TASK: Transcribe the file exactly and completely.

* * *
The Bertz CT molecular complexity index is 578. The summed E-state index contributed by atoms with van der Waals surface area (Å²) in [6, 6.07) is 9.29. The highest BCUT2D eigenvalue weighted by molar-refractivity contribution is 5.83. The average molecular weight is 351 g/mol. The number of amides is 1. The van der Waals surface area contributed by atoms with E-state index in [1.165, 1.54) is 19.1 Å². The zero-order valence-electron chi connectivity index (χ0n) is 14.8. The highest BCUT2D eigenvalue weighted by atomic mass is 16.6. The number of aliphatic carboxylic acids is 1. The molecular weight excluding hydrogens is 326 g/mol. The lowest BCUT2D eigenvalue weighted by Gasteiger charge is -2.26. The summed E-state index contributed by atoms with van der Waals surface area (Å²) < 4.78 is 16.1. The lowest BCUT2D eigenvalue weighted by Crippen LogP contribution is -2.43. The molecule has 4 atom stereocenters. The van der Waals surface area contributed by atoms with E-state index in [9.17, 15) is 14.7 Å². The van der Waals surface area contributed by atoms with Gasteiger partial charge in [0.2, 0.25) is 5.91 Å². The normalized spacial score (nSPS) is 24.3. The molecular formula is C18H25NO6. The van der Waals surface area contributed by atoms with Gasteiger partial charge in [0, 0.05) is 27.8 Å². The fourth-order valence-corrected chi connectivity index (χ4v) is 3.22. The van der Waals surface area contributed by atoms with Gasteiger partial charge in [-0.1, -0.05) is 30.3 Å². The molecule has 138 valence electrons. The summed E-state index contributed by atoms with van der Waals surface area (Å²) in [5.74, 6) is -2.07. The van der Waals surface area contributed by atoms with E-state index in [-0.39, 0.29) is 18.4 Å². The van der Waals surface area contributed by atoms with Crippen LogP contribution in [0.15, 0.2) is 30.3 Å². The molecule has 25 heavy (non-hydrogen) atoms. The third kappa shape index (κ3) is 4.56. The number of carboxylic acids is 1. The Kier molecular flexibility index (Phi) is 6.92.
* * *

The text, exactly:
The Bertz CT molecular complexity index is 578. The summed E-state index contributed by atoms with van der Waals surface area (Å²) in [6, 6.07) is 9.29. The highest BCUT2D eigenvalue weighted by molar-refractivity contribution is 5.83. The average molecular weight is 351 g/mol. The number of amides is 1. The van der Waals surface area contributed by atoms with E-state index in [1.165, 1.54) is 19.1 Å². The zero-order valence-electron chi connectivity index (χ0n) is 14.8. The highest BCUT2D eigenvalue weighted by atomic mass is 16.6. The number of aliphatic carboxylic acids is 1. The molecular weight excluding hydrogens is 326 g/mol. The lowest BCUT2D eigenvalue weighted by Gasteiger charge is -2.26. The summed E-state index contributed by atoms with van der Waals surface area (Å²) < 4.78 is 16.1. The lowest BCUT2D eigenvalue weighted by Crippen LogP contribution is -2.43. The molecule has 4 atom stereocenters. The van der Waals surface area contributed by atoms with E-state index in [9.17, 15) is 14.7 Å². The van der Waals surface area contributed by atoms with Gasteiger partial charge in [0.2, 0.25) is 5.91 Å². The normalized spacial score (nSPS) is 24.3. The molecular formula is C18H25NO6. The van der Waals surface area contributed by atoms with Gasteiger partial charge in [0, 0.05) is 27.8 Å². The fourth-order valence-corrected chi connectivity index (χ4v) is 3.22. The van der Waals surface area contributed by atoms with Gasteiger partial charge in [-0.1, -0.05) is 30.3 Å². The molecule has 138 valence electrons. The summed E-state index contributed by atoms with van der Waals surface area (Å²) in [5.74, 6) is -2.07. The van der Waals surface area contributed by atoms with E-state index in [-0.39, 0.29) is 18.4 Å². The van der Waals surface area contributed by atoms with Crippen LogP contribution in [0.15, 0.2) is 30.3 Å². The molecule has 25 heavy (non-hydrogen) atoms. The third kappa shape index (κ3) is 4.56. The number of carboxylic acids is 1. The Kier molecular flexibility index (Phi) is 6.92.